Illustrator Ogipote's solo exhibition Hazuki is currently being held at pixiv WAEN GALLERY in Omotesando, Tokyo, through August 24, 2022. This exhibition features 80 works, mainly original illustrations, in a meticulously decorated space with a nostalgic atmosphere.
While the solid coloring and clear shading of anime-nuri style painting is easy for beginners to grasp, it can also be difficult, as it tends to become lackluster. We asked Ogipote about the techniques they have curated in their pursuit of a “refined anime-nuri” style.
- 荻pote (Ogipote)
An illustrator and Niigata Prefecture native, Ogipote produces works in many mediums centered around remarkable anime-nuri illustrations of bishoujo (beautiful young women). Their method of depicting emotional subjects and moments in time has been well received by many. They mainly get their energy from bananas and nattō and are also a proud insect collector.
"K-On!" was impactful
── Thanks for your time today. Your pen name has a cute ring to it.
── How long have you been taking commissions?
It'd be embarrassing if I said too much and gave away my age, but I got my first job back when I was in high school. Someone who created web comics as a hobby asked me to do some illustrations for them. I gradually got more requests, and while I was still in college, I began earning enough that I realized that I could live off of the money I made from just a single piece. So, after I graduated I worked as a freelance illustrator.
── Did you want to become an illustrator when you were younger?
I've loved creating things since I was a child, and I had a longing to work in a field related to pictures, but I didn't have any serious aspirations of becoming an illustrator, and I actually majored in education in college. I figured I could get a teaching license to use as a sort of escape route.
── So you didn’t go to art school?
── Could you tell us some works or creators that influenced you?
As far as influences go, I would say the works of Kyoto Animation, especially K-On!, had a big impact on me. The series’ realistic 2.5-dimensional motion and beautiful scenery accentuated with loads of effects is without a doubt where my style stems from.
── Have you always been a fan of anime and manga?
No, not at all. I became an anime otaku because of a friend in high school, and then I discovered Paint Tool SAI and started to create bishojo (beautiful young women) illustrations.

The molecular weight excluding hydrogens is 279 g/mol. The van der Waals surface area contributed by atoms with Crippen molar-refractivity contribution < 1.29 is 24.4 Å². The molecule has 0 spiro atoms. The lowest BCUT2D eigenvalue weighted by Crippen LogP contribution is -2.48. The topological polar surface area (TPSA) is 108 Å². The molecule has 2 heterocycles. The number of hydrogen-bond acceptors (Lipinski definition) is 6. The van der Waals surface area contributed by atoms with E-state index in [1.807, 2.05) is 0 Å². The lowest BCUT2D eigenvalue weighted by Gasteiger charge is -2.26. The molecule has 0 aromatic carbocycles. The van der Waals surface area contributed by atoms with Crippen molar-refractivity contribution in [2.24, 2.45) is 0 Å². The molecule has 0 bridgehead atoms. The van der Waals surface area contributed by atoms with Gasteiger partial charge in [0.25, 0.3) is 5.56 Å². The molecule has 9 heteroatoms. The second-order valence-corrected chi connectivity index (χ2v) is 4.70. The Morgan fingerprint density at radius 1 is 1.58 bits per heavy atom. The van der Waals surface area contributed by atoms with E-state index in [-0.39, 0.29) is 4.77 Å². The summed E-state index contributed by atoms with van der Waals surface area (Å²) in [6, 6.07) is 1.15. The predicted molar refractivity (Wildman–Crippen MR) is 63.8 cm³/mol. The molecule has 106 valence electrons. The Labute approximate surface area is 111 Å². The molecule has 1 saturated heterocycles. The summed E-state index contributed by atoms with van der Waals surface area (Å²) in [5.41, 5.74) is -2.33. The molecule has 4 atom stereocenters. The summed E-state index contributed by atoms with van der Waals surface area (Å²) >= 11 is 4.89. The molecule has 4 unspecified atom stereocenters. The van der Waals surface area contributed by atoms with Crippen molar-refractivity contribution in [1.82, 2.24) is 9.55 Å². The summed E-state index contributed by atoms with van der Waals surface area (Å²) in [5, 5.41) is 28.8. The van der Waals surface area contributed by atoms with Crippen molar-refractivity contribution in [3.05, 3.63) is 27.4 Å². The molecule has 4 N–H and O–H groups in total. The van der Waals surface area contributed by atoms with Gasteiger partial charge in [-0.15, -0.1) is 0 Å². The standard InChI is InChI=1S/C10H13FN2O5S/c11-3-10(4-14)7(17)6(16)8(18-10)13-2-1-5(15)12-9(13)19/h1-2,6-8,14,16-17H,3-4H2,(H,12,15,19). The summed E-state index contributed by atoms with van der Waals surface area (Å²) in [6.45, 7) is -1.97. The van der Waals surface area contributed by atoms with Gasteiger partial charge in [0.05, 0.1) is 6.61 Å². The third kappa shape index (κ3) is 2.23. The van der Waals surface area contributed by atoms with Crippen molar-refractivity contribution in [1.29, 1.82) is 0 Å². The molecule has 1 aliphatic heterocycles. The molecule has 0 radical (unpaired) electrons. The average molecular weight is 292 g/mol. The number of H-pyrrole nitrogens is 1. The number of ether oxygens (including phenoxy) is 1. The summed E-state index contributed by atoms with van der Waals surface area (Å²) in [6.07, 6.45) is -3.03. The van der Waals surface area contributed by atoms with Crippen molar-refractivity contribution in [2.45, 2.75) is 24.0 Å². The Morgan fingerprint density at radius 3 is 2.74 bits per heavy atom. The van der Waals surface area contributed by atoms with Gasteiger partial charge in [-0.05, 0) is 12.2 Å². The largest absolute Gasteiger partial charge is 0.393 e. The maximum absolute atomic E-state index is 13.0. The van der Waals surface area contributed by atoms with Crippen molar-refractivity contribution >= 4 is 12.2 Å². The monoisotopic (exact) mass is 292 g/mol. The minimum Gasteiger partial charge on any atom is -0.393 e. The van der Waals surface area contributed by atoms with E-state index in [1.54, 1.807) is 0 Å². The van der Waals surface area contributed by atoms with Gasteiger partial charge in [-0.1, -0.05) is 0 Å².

── So you had a completely different style before that?
For a long time, my art looked like my first post on my pixiv account. (laughs) I drew that one with Microsoft Paint back in junior high school. There are a lot of memories attached to that piece, so I can't bring myself to erase it.
Shading and Effects Change Anime-Style Paintings!
── You're quite good at the anime-nuri style of painting, which is easy for beginners to challenge themselves with, but can come off flat with just a few simple mistakes. Do you have any advice?
── How did you overcome that problem?
── How did you come to be so particular about anime-nuri? Were there periods where you tried other painting styles?
When I started illustrating with Paint Tool SAI, I referenced tutorials on YouTube, and I started by trying to emulate the anime-nuri I saw in those videos. I did try to play around with using other painting styles, but I never consciously decided to change anything. I didn’t really intend on becoming so engrossed with it, but I guess it's a style I’m naturally suited to. In addition to my beloved Kyoto Animation, I’ve long admired illustrators like Hiro Kanzaki, who have that same sort of heavenly dimension to their work. I believe that anime-nuri has a universal quality to it, and I'm determined to get closer to that level as well.
Creating illustrations filled with background details
── You pack your illustrations with so many details, like complex backgrounds with small objects and bits of glass reflecting details of light.
── Do you ever struggle to come up with ideas when creating such detailed illustrations?
── You must have quite the imagination!